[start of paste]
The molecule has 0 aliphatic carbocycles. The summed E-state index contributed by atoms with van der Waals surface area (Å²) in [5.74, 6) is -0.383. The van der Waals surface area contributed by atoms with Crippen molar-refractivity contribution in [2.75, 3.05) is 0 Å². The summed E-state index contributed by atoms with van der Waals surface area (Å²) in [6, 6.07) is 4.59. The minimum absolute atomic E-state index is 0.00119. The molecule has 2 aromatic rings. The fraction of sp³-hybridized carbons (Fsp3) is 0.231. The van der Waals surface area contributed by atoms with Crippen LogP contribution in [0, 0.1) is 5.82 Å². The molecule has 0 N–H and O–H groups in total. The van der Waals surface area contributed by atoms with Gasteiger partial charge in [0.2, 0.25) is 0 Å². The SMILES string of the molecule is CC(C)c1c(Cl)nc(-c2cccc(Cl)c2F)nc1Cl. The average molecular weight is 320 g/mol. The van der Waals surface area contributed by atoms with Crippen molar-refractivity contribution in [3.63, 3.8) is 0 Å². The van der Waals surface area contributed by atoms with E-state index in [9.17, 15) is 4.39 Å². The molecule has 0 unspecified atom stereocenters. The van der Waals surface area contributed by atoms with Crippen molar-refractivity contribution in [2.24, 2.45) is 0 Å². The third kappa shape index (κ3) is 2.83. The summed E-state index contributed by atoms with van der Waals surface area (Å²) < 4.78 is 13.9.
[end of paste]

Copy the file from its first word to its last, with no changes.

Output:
The molecule has 0 aliphatic carbocycles. The summed E-state index contributed by atoms with van der Waals surface area (Å²) in [5.74, 6) is -0.383. The van der Waals surface area contributed by atoms with Crippen molar-refractivity contribution in [2.75, 3.05) is 0 Å². The summed E-state index contributed by atoms with van der Waals surface area (Å²) in [6, 6.07) is 4.59. The minimum absolute atomic E-state index is 0.00119. The molecule has 2 aromatic rings. The fraction of sp³-hybridized carbons (Fsp3) is 0.231. The van der Waals surface area contributed by atoms with Crippen LogP contribution in [0, 0.1) is 5.82 Å². The molecule has 0 N–H and O–H groups in total. The van der Waals surface area contributed by atoms with Gasteiger partial charge in [0.2, 0.25) is 0 Å². The SMILES string of the molecule is CC(C)c1c(Cl)nc(-c2cccc(Cl)c2F)nc1Cl. The average molecular weight is 320 g/mol. The van der Waals surface area contributed by atoms with Crippen molar-refractivity contribution in [3.63, 3.8) is 0 Å². The van der Waals surface area contributed by atoms with E-state index in [9.17, 15) is 4.39 Å². The molecule has 0 unspecified atom stereocenters. The van der Waals surface area contributed by atoms with Crippen molar-refractivity contribution in [2.24, 2.45) is 0 Å². The third kappa shape index (κ3) is 2.83. The summed E-state index contributed by atoms with van der Waals surface area (Å²) < 4.78 is 13.9.